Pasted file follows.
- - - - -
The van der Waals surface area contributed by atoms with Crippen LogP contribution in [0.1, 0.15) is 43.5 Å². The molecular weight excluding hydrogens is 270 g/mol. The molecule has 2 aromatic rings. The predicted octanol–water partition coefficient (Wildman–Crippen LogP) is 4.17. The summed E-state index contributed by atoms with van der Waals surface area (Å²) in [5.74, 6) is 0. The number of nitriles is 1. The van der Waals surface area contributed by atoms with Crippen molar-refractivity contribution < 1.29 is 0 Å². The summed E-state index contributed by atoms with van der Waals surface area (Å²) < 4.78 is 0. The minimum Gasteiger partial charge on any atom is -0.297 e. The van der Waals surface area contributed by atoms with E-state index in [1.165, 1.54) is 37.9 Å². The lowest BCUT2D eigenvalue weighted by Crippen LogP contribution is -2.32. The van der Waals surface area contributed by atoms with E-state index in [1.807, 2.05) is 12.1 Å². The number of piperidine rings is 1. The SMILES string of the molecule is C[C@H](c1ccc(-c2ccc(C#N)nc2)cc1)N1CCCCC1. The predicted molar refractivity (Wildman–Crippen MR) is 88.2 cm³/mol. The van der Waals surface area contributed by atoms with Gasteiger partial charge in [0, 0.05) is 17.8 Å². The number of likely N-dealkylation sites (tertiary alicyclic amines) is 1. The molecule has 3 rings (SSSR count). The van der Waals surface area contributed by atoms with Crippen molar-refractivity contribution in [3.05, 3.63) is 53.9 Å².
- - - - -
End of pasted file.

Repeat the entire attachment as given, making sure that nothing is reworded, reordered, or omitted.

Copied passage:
The van der Waals surface area contributed by atoms with Crippen LogP contribution in [0.1, 0.15) is 43.5 Å². The molecular weight excluding hydrogens is 270 g/mol. The molecule has 2 aromatic rings. The predicted octanol–water partition coefficient (Wildman–Crippen LogP) is 4.17. The summed E-state index contributed by atoms with van der Waals surface area (Å²) in [5.74, 6) is 0. The number of nitriles is 1. The van der Waals surface area contributed by atoms with Crippen molar-refractivity contribution < 1.29 is 0 Å². The summed E-state index contributed by atoms with van der Waals surface area (Å²) < 4.78 is 0. The minimum Gasteiger partial charge on any atom is -0.297 e. The van der Waals surface area contributed by atoms with E-state index in [1.165, 1.54) is 37.9 Å². The lowest BCUT2D eigenvalue weighted by Crippen LogP contribution is -2.32. The van der Waals surface area contributed by atoms with E-state index in [1.807, 2.05) is 12.1 Å². The number of piperidine rings is 1. The SMILES string of the molecule is C[C@H](c1ccc(-c2ccc(C#N)nc2)cc1)N1CCCCC1. The predicted molar refractivity (Wildman–Crippen MR) is 88.2 cm³/mol. The van der Waals surface area contributed by atoms with Gasteiger partial charge in [0, 0.05) is 17.8 Å². The number of likely N-dealkylation sites (tertiary alicyclic amines) is 1. The molecule has 3 rings (SSSR count). The van der Waals surface area contributed by atoms with Crippen molar-refractivity contribution in [3.05, 3.63) is 53.9 Å².